A third project taking action to eliminate chronic malnutrition was the South Asia Food and Nutrition Security Initiative (SAFANSI) from the World Bank. This initiative was determined to understand and remedy the trend seen in south Asian countries: entrenched issues with malnutrition despite economic growth in the region. This project encompassed two separate phases with the first aimed at altering the political agenda and the second geared toward stimulating awareness, behavioral changes, and overall capacity for adaptation. Like the others, this project was a concerted effort involving collaboration amongst many stakeholders23.

Many public health nutrition projects operate domestically within the United States as well. One such operation is the Stellar Farmers Markets Program. Taking place at farmers’ markets across New York City, this program entails educational workshops about nutrition and cooking demonstrations utilizing locally sourced foods. This project takes place annually between July and November, and the lessons are given in multiple languages in consideration of community needs. The lessons themselves are free of charge, and adult participants will receive a coupon for attending. This program demonstrates the power of consistent community engagement and the difference it can make in the health of the populace24.


In conclusion, public health nutrition represents a burgeoning and highly influential field. A career in this area would be one overflowing with fulfillment. Adequate nutrition is critical for good health outcomes, but one’s journey to improved nutrition is often riddled with barriers. Public health nutrition professionals seek to help alleviate these challenges, making proper nutrition, and, thus, good health, more accessible to all people. 

Get started on your career journey in public health nutrition today to help contribute to this impactful work.


























About the Authors

Written by:

Julia Sturtz

Julia Sturtz is a graduate student currently pursuing her Master of Public Health (MPH) degree in epidemiology with a certificate in health policy and practice at the Columbia University Mailman School of Public Health. At Columbia, she engages deeply in the community by serving as a peer advocate in the Sexual Violence Response program, a teaching assistant for multiple courses, a leader in the Student Well-Being Collective for Mental Health Literacy, and a mentor to first-year students in her certificate program. Academically, she is currently working toward completion of her thesis which focuses on psychiatric-physical comorbidities amongst the children of 9/11 first responders.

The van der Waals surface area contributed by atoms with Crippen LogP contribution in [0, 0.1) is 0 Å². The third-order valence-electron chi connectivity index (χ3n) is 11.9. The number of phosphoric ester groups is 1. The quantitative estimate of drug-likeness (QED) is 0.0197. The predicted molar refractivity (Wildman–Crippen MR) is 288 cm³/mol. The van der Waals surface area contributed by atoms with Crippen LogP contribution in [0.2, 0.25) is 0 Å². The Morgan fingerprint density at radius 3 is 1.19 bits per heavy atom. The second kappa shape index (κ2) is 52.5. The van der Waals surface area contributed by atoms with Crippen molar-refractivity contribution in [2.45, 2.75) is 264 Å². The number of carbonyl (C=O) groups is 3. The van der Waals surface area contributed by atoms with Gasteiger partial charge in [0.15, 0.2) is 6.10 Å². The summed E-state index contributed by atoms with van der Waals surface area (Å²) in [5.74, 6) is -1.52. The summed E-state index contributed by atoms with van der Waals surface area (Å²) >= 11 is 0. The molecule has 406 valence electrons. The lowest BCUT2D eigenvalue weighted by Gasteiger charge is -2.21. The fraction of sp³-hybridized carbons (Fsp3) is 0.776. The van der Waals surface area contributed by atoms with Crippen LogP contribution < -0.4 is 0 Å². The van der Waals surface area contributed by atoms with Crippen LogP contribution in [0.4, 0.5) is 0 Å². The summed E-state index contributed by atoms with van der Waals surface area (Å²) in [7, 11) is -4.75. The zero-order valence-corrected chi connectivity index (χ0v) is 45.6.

Prior to starting her program at Columbia, Ms. Sturtz attained her Bachelor of Science degree from the University of Michigan, Ann Arbor, with a major in biology and a minor in English. After completion of her undergraduate studies, she worked at Jhpiego where she was seconded to the Baltimore City Health Department. In this role, she helped bring vaccines, other medical resources, and health information to underserved communities within Baltimore city as part of the pandemic response. 

Opinions and information published by the author on are her own and do not necessarily represent the views or opinions of her employer.

Julia Sturtz

Julia Sturtz


Education: Columbia University Mailman School of Public Health

Knowledge: Epidemiology and Community Health

Reviewed by:

Katherine Paul, MPH

Katherine Paul, MPH is a senior project manager at a leading medical communications and publications organization. She supports multidisciplinary teams handling large-scale accounts, the deliverables of which improve health outcomes and patient well-being. Ms. Paul holds a Master of Public Health (MPH) degree in Health Promotion from Columbia University, Mailman School of Public Health and passed the Certified Health Education Specialist (CHES) shortly after graduation. She holds a Bachelor of Arts degree in Sociology from Dickinson College.

Ms. Paul previously worked at a public health non-profit where she managed all aspects of diverse health-related projects, including the implementation of a randomized controlled clinical trial on sexual health for teens with developmental disabilities, as well as the evaluation of a statewide tobacco cessation program with more than 20,000 annual cases. She has developed and delivered posters and presentations at national conferences including the American Public Health Association (APHA) annual meeting. 

Opinions and information published by the author here on are of my own and do not necessarily represent the views or opinions of my employer or other organizations for my designated roles.

Katherine Paul

Katherine Paul, MPH

Editorial Lead

Education: Columbia University, Mailman School of Public Health